It’s Rhubarb Season…
If you’re a fan of sweet and sour, rhubarb is the perfect food. Best known as a tangy pie filling, this vegetable has such potential as a sweet treat, that it is most often considered a fruit.
As with most complex carbohydrates, rhubarb is low in calories. Because it is 95 percent water, rhubarb is generally not thought of a highly nutritious food. However, its nutrients match its taste in significance, boasting a good amount of vitamin C, folate, calcium, magnesium and phosphorus. Rhubarb is also considered a good source of potassium and is rich in fibre.
Rhubarb for Healing
Originating in Asia more than 2,000 years ago, rhubarb was first used for medicinal purposes. Chinese folklore reveals that doctors used the plant to reduce fever and cleanse the body. According to specific Asian tradition, rhubarb is an extremely effective food for detoxifying and cooling the liver. In Traditional Chinese Medicine today, the root and stem are used as a remedy to reduce the toxicity that results from eating too much meat. A study from the University of Alberta in Edmonton, found that rhubarb stalk lowers both cholesterol and fat levels in the blood.
Choosing Ripe Rhubarb
Select stems that are long, thin, and fully colored. They should be firm and crisp, without seeming hard. If leaves are still attached, they should look fresh. Avoid either very slender or very thick stems, since these are probably over-ripe and will be too fibrous to enjoy.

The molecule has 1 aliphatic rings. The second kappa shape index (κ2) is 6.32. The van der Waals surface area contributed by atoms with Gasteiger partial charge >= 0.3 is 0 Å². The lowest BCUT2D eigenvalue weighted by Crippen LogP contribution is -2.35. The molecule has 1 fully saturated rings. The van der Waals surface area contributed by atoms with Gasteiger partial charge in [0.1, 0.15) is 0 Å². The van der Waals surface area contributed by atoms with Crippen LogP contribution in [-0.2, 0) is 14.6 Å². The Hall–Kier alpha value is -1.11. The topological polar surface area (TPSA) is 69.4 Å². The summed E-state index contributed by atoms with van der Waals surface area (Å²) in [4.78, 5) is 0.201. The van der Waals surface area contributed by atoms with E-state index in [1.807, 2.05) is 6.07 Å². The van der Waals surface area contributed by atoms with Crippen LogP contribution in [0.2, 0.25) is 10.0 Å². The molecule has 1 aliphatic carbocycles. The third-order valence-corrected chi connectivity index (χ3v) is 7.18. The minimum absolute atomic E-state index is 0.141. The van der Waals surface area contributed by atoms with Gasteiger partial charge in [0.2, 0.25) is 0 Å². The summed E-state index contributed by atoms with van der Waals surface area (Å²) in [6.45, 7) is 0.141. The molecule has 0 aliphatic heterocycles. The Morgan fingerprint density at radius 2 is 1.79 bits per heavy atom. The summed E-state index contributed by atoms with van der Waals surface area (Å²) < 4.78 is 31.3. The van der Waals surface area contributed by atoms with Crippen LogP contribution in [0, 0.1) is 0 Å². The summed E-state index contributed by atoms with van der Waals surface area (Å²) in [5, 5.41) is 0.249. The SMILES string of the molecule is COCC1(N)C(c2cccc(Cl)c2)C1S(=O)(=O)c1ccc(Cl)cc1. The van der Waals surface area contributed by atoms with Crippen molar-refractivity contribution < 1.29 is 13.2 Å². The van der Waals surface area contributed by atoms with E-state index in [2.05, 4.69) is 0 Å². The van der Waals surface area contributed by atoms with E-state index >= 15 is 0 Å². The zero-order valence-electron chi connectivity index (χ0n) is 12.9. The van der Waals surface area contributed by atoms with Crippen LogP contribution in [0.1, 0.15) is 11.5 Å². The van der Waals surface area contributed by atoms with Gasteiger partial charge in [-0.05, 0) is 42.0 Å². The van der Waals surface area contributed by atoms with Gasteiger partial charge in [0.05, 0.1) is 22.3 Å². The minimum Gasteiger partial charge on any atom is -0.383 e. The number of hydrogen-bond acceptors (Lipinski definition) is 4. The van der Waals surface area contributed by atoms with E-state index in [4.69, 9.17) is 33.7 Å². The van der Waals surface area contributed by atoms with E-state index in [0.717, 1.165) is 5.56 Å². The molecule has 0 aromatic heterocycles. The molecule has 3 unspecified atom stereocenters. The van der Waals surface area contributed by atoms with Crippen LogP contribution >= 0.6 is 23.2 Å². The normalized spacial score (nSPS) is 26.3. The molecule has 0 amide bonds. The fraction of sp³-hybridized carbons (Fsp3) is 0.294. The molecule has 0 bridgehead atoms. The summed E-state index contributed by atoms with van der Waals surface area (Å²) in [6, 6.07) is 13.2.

Rhubarb stalks can be stored for up to four weeks when sealed, unwashed, in a plastic bag in the refrigerator. Peel off any stringy covering before cooking. Be sure to cook and eat only the stems of the rhubarb plant. The leaves contain toxic levels of oxalic acid, which makes them poisonous.
One cup of diced rhubarb contains:
Vitamin C 10 mg
Folate 8.5 mcg
Calcium 105 mg
Magnesium 14.5 mg
Phosphorus 17 mg
Potassium 351 mg
Protein 1 g
Dietary fibre 5
Rhubarb Recipe Ideas:
- add chopped bits to muffin batter
- combine with strawberries or raspberries when making jam
- use when making apple crisp, apple pie, apple cake and apple sauce
Rhubarb Sauce Recipe:
1 1/2 cups slice, 1/4” thick rhubarb
1/2 cup water
1/2 cup unpasteurized honey
1 Tbsp arrowroot powder (or corn starch) dissolved in a 1/2 tsp water
Place the rhubarb and water in a small pot. Cook, uncovered, over medium heat until the rhubarb is totally soft and able to be stirred into a sauce-like consistency. Add the honey and stir, continuing to cook, for another two to five minutes, until well blended. If you desire thicker sauce, whist in the arrowroot powder, whisking continuously until thick (if necessary, turn heat up so that sauce bubbles slightly).
The entire cooking process should take no longer than 25 minutes. Serve immediately over potatoes, rice or ice cream.